In a final rule issued April 28, 2020, the U.S. Commerce Department’s Bureau of Industry and Security (BIS) announced new export control requirements relating to China, Russia, and Venezuela.
Effective June 29, 2020, BIS will impose an export license requirement on a broad range of items destined for “military end-users” in China, supplementing existing restrictions on exports for “military end-use” in that country. The rule also expands the definition of “military end-use” and the category of items for which a license may be required for exports to China, Russia, and Venezuela. These changes expand and harmonize controls for “military end-users” and “military end-uses” in an attempt to counter the contribution of commercial U.S.-origin items to the military capabilities of these countries. The rule, at 15 C.F.R. § 744.21, applies not only to exports from the United States, but also to reexports from abroad of covered items, including certain U.S.-origin items and certain foreign-produced items containing U.S.-origin content or technology.
The specific items subject to this new license requirement include many that are regarded as civilian in nature and otherwise only modestly controlled for export, including in the categories of materials, materials processing, electronics, computers, telecommunications, information security, sensors and lasers, navigation and avionics, vessels, aircraft, and propulsion systems. Covered items are identified by their Export Control Classification Number, or ECCN, in Supplement No. 2 to Part 744 of the Export Administration Regulations, which is accessible via the above link. Of potentially broad interest, even low-level encryption items (ECCNs 5A992 and 5D992, which includes “mass market” encryption items with limited encryption functionality) and electronic test equipment and related software (ECCNs 3A992 and 3D991) will be subject to the new rule.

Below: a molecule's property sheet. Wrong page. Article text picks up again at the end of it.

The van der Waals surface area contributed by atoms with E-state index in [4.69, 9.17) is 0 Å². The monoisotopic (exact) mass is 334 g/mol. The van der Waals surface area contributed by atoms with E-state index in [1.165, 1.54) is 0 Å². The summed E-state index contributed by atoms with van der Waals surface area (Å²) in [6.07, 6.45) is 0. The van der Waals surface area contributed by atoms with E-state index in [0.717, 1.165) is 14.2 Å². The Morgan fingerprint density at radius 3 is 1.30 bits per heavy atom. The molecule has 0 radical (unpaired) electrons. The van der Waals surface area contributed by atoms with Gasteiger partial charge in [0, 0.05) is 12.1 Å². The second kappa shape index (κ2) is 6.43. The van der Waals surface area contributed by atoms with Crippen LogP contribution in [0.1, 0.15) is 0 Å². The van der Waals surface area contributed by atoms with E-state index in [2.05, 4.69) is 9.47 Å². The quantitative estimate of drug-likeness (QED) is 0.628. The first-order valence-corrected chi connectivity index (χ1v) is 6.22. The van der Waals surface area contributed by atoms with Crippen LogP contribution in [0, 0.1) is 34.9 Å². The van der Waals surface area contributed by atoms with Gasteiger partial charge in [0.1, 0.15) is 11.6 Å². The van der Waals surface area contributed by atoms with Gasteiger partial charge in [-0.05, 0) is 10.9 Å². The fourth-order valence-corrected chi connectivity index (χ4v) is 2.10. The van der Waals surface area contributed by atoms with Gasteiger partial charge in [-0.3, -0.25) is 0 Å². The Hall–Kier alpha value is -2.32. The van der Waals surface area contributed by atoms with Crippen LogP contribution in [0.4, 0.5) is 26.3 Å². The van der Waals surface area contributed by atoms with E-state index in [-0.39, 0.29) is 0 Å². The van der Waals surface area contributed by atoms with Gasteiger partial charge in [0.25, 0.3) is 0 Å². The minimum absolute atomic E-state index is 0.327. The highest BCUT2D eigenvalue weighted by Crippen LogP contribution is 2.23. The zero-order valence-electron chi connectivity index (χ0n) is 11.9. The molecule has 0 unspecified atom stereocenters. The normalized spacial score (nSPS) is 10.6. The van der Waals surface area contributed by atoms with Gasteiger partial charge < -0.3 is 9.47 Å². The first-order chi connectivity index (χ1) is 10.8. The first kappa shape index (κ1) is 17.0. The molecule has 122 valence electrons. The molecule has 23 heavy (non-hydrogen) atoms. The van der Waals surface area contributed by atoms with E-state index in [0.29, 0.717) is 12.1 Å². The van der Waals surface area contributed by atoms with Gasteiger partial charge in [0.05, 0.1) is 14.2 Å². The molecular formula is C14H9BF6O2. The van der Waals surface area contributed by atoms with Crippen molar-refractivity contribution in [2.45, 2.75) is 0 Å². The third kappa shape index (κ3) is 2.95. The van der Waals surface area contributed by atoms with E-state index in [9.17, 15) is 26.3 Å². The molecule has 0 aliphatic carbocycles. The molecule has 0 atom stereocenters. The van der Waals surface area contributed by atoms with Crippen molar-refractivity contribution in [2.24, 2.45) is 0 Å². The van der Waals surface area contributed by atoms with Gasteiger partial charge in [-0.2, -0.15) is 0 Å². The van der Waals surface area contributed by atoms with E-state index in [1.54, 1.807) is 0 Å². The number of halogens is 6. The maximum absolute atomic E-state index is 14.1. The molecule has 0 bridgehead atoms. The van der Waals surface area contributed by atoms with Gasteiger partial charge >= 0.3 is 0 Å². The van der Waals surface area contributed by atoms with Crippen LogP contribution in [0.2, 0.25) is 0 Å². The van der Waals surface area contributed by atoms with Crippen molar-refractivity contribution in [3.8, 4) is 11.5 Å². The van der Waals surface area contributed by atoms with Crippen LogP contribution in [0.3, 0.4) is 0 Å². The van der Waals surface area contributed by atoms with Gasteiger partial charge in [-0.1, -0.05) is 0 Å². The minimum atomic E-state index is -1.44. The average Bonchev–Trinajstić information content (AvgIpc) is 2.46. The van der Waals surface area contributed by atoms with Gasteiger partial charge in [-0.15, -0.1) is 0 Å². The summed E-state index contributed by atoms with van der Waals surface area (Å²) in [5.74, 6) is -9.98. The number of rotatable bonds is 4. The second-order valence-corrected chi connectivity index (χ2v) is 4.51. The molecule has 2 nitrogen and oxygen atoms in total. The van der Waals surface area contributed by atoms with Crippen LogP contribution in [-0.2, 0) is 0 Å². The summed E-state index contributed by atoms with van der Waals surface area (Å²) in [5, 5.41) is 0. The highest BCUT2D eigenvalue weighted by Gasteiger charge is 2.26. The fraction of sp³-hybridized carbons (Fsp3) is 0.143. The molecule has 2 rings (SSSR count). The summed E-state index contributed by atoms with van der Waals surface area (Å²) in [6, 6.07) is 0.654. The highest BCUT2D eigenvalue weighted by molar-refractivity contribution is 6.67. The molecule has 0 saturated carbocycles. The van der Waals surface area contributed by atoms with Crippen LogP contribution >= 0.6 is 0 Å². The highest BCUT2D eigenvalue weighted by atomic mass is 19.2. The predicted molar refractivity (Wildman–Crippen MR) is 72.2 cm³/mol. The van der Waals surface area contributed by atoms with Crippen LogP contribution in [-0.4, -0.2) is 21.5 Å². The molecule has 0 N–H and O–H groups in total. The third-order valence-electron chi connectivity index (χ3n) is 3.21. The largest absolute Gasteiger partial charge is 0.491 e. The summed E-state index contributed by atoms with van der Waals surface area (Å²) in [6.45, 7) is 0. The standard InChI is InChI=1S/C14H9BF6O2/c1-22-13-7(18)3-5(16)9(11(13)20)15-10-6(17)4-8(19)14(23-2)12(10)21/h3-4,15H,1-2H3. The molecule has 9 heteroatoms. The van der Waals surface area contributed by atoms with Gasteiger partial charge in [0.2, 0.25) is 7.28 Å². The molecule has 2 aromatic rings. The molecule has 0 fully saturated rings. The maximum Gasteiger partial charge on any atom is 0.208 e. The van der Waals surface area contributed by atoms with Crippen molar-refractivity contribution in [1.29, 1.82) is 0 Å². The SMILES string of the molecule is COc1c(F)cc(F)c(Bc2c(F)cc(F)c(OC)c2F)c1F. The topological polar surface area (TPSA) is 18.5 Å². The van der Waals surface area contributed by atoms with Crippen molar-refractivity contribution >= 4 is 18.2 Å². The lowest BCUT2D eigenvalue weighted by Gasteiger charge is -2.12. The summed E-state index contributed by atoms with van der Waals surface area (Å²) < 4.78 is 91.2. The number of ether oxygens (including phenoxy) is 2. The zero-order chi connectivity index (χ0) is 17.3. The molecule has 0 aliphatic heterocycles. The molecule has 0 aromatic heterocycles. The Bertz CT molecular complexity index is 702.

When exporting or reexporting covered items directly or indirectly to China, Russia, Venezuela, this rule will require careful diligence to understand the nature of the ultimate consignees in these countries as well as the item’s intended end use. This will prove difficult in many cases. “Military end-user” includes the army, navy, air force, marines, coast guard, national guard/police, government intelligence and reconnaissance organizations, as well as a vague category of persons or entities whose actions or functions are intended to support “military end uses.” The rule’s markedly expanded definition of “military end use” will refer not only to items destined for the use, development, or production of a military item (e.g., parts, components, or subsystems of weapons), but also to items that support the operation, installation, maintenance, repair, overhaul, refurbishing of military items in these countries.
License applications for covered items will be processed under a presumption of denial.
To increase the transparency of U.S. exports to China, Russia, and Venezuela, the rule also expands Electronic Export Information (EEI) filing requirements in the Automated Export System (AES) for these countries. As of June 29, and subject to certain exceptions, all shipments to these countries — regardless of value — will be subject to EEI filing (eliminating the exemption that applied to shipments valued at less than $2,500), while an item’s ECCN must be stated in the EEI filing even when it is controlled only for anti-terrorism (AT) reasons.
Also effective June 29, 2020, BIS will eliminate License Exception CIV, which authorizes unlicensed exports to certain countries of certain national security-controlled items to most civil end users for civil end uses in Country Group D:1. This will further restrict exports to China, Russia, Venezuela, and a host of other countries of concern.